Parents, supervisors among greatest influences in reducing young worker injuries

Teachers have little effect, finds national study

Parents, supervisors among greatest influences in reducing young worker injuries

When it comes to encouraging young workers to be safe on the job, the adults in their life at home and at work have the greatest impact, found a new study.


Researchers looked at six sources of influence — parents, siblings, teachers, friends, supervisors and co-workers — to see how they related to the workers’ risk-taking behaviour and frequency of minor work injuries.


Their findings show that among the six sources of influence, parents, supervisors and co-workers had the largest positive influence. The study "Injunctive Safety Norms, Young Worker Risk-taking Behaviors and Workplace Injuries" was recently published in the journal Accident Analysis & Prevention.


“What was surprising is that even with 18-year-olds, parents can still have an influence on how their children behave at work,” said co-author Nick Turner, professor at the University of Calgary.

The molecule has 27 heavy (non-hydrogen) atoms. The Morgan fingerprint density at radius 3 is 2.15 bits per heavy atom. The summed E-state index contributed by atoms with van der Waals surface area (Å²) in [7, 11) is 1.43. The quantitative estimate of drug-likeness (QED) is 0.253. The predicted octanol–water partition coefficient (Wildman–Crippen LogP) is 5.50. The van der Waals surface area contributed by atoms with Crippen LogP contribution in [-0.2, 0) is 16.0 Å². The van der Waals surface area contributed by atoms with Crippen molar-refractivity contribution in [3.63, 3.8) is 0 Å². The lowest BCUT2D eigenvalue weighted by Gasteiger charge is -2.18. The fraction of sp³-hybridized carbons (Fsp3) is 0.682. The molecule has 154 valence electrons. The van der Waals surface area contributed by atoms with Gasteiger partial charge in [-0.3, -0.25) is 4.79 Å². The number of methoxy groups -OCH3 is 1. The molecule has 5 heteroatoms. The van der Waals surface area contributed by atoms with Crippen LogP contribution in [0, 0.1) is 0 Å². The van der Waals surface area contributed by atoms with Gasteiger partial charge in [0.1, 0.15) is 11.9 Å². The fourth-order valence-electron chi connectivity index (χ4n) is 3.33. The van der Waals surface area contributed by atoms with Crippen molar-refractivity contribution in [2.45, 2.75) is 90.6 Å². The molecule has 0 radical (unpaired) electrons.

Workplace injuries for young workers take a significant toll every year. In 2015, according to statistics from the Association of Workers' Compensation Boards of Canada, there were 15 deaths among workers aged 15 to 24 and 30,207 injury claims.


Supervisors and parents who make safety an important part of what they talk about and practise can reduce risky behaviour and injuries among young workers.


“Getting a sense that your manager actually cares about safety — whether it’s part of your work conversations, that she or he is open to suggestions about how to improve safety, etc. — sends the message that your supervisor and your employer care about you. That’s motivating. This is likely the same pathway for parents,” says Turner.


Turner also notes it is important to remember that young workers face particular challenges in their summer jobs, compared to adult workers doing the same type of work.


“Given the temporary and seasonal nature of their work, many young workers do not get very much safety training, despite managers acknowledging that safety training is important,” he says. “Compared to adult workers, young workers may also lack job-specific knowledge, the confidence to speak up about unsafe work conditions, and a sense of how vulnerable they may be to work injuries.”